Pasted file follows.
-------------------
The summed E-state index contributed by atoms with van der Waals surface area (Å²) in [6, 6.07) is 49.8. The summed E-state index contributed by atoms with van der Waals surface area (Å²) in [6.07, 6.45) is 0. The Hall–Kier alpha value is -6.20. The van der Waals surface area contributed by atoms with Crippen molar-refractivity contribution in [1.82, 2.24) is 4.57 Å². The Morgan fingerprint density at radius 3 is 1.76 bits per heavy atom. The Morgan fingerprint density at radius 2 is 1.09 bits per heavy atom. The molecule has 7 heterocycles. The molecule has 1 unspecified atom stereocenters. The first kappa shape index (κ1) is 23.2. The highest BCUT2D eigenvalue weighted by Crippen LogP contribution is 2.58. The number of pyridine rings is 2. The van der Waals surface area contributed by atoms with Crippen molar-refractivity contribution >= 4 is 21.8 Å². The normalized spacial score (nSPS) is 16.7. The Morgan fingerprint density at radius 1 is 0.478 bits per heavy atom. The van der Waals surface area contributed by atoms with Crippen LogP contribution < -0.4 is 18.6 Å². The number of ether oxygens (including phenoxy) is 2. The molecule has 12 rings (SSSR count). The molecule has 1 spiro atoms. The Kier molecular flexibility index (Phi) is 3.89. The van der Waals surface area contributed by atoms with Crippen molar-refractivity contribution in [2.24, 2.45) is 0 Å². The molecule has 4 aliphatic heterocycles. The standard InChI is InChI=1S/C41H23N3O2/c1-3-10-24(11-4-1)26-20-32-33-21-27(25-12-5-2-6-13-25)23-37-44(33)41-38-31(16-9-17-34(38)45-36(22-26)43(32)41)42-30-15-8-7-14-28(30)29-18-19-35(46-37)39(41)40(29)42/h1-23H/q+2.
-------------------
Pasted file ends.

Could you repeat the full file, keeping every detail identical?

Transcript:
The summed E-state index contributed by atoms with van der Waals surface area (Å²) in [6, 6.07) is 49.8. The summed E-state index contributed by atoms with van der Waals surface area (Å²) in [6.07, 6.45) is 0. The Hall–Kier alpha value is -6.20. The van der Waals surface area contributed by atoms with Crippen molar-refractivity contribution in [1.82, 2.24) is 4.57 Å². The Morgan fingerprint density at radius 3 is 1.76 bits per heavy atom. The Morgan fingerprint density at radius 2 is 1.09 bits per heavy atom. The molecule has 7 heterocycles. The molecule has 1 unspecified atom stereocenters. The first kappa shape index (κ1) is 23.2. The highest BCUT2D eigenvalue weighted by Crippen LogP contribution is 2.58. The number of pyridine rings is 2. The van der Waals surface area contributed by atoms with Crippen molar-refractivity contribution >= 4 is 21.8 Å². The normalized spacial score (nSPS) is 16.7. The Morgan fingerprint density at radius 1 is 0.478 bits per heavy atom. The van der Waals surface area contributed by atoms with Crippen LogP contribution < -0.4 is 18.6 Å². The number of ether oxygens (including phenoxy) is 2. The molecule has 12 rings (SSSR count). The molecule has 1 spiro atoms. The Kier molecular flexibility index (Phi) is 3.89. The van der Waals surface area contributed by atoms with Crippen molar-refractivity contribution in [2.24, 2.45) is 0 Å². The molecule has 4 aliphatic heterocycles. The standard InChI is InChI=1S/C41H23N3O2/c1-3-10-24(11-4-1)26-20-32-33-21-27(25-12-5-2-6-13-25)23-37-44(33)41-38-31(16-9-17-34(38)45-36(22-26)43(32)41)42-30-15-8-7-14-28(30)29-18-19-35(46-37)39(41)40(29)42/h1-23H/q+2.